Artificial Intelligence and Machine Learning in Software as a Medical Device
Medicine has long depended on devices. From surgical tools used during antiquity to the sophisticated imaging devices used to diagnose a range of medical problems, medical devices are invaluable tools used to aid physicians and other medical practitioners. However, regulatory agencies around the world are grappling with a relatively new addition to the medical device landscape: Software. The Food and Drug Administration, in particular, is still working through new methods of ensuring devices used are both effective and safe, raising a host of questions. How should these devices be regulated? What is the FDA’s role in ensuring optimal patient outcomes without stifling innovation? A cornerstone of its effort involves Software as a Medical Device (SaMD).
What is SaMD?
The FDA adopts its definition of SaMD from the International Medical Device Regulators Forum: “Software intended to be used for one or more medical purposes that perform these purposes without being part of a hardware medical device.” While the software has long played a role in powering imaging technology and other devices, software that does more than power specific hardware is relatively new, and it was previously referred to simply as standalone software or health software, terms which can be ambiguous and lead to confusion. SaMD covers several use cases: Various types of virtual networks might qualify, as do medical device platforms that go beyond a single device or even type of device. With this new categorization, the FDA aims to provide clarity for all involved parties.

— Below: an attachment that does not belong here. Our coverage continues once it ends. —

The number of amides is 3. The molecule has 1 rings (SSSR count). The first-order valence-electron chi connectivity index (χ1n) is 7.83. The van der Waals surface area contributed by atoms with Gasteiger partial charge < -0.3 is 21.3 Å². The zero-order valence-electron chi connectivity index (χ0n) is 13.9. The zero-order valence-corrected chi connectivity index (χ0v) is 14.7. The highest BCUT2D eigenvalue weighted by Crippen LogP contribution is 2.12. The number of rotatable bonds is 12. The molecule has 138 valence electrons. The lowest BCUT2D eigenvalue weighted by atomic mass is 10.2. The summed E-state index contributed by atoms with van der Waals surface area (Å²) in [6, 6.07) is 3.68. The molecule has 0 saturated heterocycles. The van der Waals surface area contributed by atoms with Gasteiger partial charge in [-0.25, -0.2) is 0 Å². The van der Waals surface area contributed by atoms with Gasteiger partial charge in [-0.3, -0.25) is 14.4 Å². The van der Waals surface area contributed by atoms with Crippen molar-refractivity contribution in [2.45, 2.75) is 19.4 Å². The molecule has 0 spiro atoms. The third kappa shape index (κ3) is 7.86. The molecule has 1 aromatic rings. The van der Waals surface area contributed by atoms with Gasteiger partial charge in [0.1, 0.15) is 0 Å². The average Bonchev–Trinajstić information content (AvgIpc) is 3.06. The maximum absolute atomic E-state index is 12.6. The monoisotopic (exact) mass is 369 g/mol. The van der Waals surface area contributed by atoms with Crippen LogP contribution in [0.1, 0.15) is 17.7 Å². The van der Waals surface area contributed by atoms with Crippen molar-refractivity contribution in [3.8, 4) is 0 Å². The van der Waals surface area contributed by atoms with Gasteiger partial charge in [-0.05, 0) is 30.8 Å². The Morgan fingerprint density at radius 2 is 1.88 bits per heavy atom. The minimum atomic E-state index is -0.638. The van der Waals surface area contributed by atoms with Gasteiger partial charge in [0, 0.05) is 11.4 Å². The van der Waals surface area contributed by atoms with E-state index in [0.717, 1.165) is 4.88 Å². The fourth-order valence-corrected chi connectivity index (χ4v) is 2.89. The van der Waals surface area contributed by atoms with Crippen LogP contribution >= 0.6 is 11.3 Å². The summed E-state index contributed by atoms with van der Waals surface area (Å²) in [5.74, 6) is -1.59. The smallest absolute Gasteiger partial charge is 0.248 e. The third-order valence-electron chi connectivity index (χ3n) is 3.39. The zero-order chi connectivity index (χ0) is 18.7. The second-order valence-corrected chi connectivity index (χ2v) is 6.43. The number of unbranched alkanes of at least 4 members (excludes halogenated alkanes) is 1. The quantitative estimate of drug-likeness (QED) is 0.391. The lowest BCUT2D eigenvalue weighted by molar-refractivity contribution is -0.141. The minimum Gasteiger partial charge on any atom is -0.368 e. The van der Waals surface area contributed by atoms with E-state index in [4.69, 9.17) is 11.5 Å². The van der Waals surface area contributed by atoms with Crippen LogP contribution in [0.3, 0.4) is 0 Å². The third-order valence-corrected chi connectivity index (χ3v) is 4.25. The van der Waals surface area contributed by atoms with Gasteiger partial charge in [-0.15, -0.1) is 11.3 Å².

Why is SaMD Necessary?
One of the prime drivers of the FDA’s move to properly regulate SaMD is the rise of new types of technology in medicine. Artificial intelligence has long shown promise in aiding doctors in diagnosing and treating patients, and this promise is growing at an accelerating rate. Similarly, machine learning is providing new methods of diagnosing patients and finding appropriate treatments based on empirical data, letting technology separate weak but clinically important signals from what looks to be noise to people. The medical device industry is capable of providing potentially revolutionary new methods of improving patient outcomes, but it needs a proper regulatory framework.
Medicine and Software in Conflict?
Medicine moves slowly, focusing on ensuring safety and properly testing devices before they’re used to treat patients. Contemporary software development, on the other hand, prefers fast-paced, iterative development, and a high tolerance for small bugs and other setbacks along the way. The FDA acknowledges the potential for rapid improvements in SaMD, but it also needs to ensure software problems tolerable in other fields don’t lead to potentially harmful results for patients. Much of the conversation surrounding SaMD involves finding the right balance between timely software iteration and keeping the high standards of medical devices intact.
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SaMD is Already Here